Separation Anxiety In Dogs After Lockdown

There is a valid and rising concern within the pet care industry, that the vast majority of dogs may show signs of separation anxiety when left alone after lockdown.

Created: 5/28/2020 - Shelley Audis-Riddell

behaviour, Behaviour & Training, COVID-19, dogs, puppy, senior, training

So much has happened since the middle of March this year. There is no doubt that coronavirus has had a big impact on all of us in the UK and that includes our pets.

How has lockdown changed your routine with your dogs?

With the advent of coronavirus lockdown our routines and lifestyles changed overnight. Schools closed, employees started working from home and all our social activities came to a stop. For many key workers, coronavirus has had an impact on daily routines and lifestyles in different ways for example, changing shift patterns or increased working hours. And let us not forget the emotional impact that coronavirus has had on everyone at some level or another.

Amidst all the changes, it's easy to forget how much our dogs depend upon our daily routine and lifestyle. They know when we are going to work, when we are taking the kids to school and when it is the weekend - simply by watching our routines and behaviour. What we need to remember is that all the stress and worry we are experiencing due to theses unprecedented times is easily sensed by our dogs. The close relationship we have with our pets often means they are very in tune with our moods and emotions. Have you seen a change in the behaviour of your pet?

Whether you are furloughed, self-isolating, working from home, home schooling the children, or working as a key worker, it is highly likely that your dog or cat will be experiencing some changes in their day to day life as a result. Therefore, it is very important for the health and welfare of your pet that you try to keep as normal a routine for them as you can.

Dogs snuggling on a blanket

Have you thought about the impact on your dogs after lockdown?

Please bear in mind that once the coronavirus lockdown measures are lifted, going back to our busy lifestyles could have a negative impact on how our dogs will cope when left on their own again. There is a valid and rising concern within the pet care industry, that the vast majority of dogs may show signs of separation anxiety when left alone after lockdown if we don't put the correct behavioural measures into place now.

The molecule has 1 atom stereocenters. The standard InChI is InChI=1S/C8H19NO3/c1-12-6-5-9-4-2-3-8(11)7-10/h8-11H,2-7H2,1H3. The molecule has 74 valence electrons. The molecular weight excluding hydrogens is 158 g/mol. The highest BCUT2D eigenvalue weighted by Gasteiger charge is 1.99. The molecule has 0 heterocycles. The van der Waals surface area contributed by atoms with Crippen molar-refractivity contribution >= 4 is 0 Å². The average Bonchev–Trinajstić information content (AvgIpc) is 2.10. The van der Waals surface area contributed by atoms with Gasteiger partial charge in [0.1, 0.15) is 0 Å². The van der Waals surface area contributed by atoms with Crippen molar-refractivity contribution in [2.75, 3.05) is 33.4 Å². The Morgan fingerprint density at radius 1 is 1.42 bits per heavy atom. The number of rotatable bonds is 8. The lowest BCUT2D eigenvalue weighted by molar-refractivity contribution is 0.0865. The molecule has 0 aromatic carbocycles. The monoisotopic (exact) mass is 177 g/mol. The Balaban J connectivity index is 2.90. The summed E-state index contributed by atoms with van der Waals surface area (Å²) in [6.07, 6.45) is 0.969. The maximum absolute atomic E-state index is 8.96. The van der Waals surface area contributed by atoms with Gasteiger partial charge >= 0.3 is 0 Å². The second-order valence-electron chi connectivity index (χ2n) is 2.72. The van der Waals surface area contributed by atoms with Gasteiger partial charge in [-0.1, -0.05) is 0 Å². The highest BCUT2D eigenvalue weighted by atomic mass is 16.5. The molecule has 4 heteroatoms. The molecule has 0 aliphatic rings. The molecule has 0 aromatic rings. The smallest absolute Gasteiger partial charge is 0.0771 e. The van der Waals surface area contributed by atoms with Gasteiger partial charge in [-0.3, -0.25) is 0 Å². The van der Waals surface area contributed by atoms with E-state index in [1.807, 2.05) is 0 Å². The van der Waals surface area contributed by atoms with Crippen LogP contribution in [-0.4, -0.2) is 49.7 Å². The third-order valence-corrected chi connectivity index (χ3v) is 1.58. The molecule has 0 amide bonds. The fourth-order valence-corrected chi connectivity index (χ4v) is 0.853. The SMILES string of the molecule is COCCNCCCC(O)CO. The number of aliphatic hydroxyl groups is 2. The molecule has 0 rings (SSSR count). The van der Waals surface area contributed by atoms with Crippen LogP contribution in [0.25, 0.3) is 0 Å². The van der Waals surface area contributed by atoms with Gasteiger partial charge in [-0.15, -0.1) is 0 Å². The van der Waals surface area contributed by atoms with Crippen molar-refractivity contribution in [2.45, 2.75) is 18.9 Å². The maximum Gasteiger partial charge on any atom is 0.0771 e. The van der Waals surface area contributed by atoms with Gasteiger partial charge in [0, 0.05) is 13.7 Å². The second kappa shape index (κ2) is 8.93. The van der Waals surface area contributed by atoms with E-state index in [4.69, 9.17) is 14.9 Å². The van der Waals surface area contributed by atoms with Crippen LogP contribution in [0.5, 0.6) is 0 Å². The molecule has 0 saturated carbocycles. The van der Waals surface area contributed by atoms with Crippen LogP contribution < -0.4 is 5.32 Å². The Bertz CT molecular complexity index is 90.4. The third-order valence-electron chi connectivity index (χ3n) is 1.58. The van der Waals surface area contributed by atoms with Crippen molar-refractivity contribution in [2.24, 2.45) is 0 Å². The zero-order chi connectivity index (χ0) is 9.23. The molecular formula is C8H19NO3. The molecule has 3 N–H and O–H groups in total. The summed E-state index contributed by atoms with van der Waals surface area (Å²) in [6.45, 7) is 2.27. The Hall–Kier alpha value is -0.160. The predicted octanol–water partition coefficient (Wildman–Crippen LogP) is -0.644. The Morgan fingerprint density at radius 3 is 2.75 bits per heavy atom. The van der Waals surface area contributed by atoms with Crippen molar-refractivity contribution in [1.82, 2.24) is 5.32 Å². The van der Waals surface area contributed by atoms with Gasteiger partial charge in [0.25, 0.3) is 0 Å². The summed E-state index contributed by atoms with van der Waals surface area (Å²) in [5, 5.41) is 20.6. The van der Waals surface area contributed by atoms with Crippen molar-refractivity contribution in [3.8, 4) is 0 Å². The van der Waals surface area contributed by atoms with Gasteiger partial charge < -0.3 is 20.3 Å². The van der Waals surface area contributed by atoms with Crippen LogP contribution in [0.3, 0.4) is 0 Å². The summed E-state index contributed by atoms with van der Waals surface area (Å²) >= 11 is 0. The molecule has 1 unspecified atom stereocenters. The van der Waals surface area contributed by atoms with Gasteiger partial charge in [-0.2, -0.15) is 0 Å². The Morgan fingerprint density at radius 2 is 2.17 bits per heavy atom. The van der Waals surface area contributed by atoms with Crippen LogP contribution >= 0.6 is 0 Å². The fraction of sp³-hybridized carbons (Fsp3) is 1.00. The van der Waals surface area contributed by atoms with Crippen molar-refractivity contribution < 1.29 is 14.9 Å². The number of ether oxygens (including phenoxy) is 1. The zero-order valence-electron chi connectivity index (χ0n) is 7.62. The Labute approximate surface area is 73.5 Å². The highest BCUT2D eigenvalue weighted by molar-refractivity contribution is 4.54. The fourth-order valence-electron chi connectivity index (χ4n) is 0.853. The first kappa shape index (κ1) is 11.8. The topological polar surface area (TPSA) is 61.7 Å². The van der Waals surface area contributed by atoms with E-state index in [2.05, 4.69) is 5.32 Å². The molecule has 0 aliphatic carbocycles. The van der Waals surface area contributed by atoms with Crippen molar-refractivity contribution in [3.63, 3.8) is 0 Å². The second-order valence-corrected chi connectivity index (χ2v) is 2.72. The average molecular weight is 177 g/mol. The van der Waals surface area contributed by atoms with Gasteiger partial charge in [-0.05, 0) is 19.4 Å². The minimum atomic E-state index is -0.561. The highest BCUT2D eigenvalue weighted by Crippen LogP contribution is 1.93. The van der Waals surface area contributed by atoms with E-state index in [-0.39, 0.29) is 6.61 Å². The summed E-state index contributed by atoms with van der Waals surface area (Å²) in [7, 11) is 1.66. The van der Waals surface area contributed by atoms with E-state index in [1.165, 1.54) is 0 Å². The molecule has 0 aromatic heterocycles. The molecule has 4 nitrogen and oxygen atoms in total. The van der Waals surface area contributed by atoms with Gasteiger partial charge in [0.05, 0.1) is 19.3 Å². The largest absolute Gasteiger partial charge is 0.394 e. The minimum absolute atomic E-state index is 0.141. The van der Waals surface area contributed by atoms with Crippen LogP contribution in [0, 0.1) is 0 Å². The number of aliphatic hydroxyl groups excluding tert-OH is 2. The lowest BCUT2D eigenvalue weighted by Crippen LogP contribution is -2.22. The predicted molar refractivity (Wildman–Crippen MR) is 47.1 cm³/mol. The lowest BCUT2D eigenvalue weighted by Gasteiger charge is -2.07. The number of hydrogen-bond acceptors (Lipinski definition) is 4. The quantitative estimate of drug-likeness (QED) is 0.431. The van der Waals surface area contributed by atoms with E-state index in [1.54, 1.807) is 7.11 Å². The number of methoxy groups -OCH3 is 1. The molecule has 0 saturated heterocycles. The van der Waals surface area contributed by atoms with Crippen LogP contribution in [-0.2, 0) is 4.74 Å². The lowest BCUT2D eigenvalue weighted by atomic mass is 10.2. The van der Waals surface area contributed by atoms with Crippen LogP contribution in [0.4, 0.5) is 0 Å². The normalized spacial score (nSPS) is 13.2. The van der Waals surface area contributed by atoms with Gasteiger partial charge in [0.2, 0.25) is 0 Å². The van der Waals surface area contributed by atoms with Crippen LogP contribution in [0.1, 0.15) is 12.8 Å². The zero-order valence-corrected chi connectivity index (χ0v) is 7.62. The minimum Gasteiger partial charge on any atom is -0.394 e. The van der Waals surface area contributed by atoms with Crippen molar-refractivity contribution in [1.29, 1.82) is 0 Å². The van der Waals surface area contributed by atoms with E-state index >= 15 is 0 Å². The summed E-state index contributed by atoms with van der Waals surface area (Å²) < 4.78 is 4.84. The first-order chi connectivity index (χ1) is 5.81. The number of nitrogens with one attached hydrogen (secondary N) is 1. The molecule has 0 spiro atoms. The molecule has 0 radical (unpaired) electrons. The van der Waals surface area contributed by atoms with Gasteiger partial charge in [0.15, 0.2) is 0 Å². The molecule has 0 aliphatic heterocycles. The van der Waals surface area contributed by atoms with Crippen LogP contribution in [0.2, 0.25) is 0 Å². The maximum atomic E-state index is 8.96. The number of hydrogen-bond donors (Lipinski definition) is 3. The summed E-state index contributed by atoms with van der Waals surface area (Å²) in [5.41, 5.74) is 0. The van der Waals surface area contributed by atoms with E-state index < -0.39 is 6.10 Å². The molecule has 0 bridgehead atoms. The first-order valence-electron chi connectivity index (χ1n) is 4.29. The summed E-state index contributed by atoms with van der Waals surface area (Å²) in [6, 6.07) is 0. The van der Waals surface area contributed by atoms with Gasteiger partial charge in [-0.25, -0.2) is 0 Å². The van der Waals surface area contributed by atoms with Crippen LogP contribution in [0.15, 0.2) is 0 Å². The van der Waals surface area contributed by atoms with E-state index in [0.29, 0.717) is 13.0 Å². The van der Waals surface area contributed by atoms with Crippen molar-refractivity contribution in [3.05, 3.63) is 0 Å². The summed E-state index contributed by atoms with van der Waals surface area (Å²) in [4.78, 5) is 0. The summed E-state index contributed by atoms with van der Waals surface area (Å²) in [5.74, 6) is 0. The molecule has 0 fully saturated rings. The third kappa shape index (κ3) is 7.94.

How can you reduce separation anxiety?

Here are three key steps I recommend you take to help reduce the chance of your dog developing separation anxiety when life goes back to normal:

  • Establish a routine for your dog that is as similar to your normal working and home life as possible - with mealtimes, playtime, training sessions and the daily walk. Dogs, like us, need a predictable and stable routine to make them feel happy and stress free.

  • Make sure your dog spends a set amount of the day alone. This is vitally important to maintain your dog's ability to cope when normal life starts again. If you are working from home or home schooling, try and do this away from your dog. Can you put them behind a baby gate, or can you work in a different room?

  • If your dog has started to show signs that they do not want to be separated from you, you need to encourage them to spend time on their own again. Start off with short sessions where your dog is left on their own with something to help them switch off and relax, such as a Kong with something tasty inside (freezing it will make it last longer), an activity ball with food inside or a chew they will enjoy.

Essentially, the key message for dog owners is to restore as normal a routine for their dog as possible, making sure that it includes their daily walk, a playtime session and some time on their own. If you are concerned about any changes you have seen in your dog's behaviour, please contact your vet for further advice.

Puppy relaxing by a window

Do you need further advice?

If you need any further advice, please contact the OSCAR Helpline Team on our freephone number 0800 195 8000 or email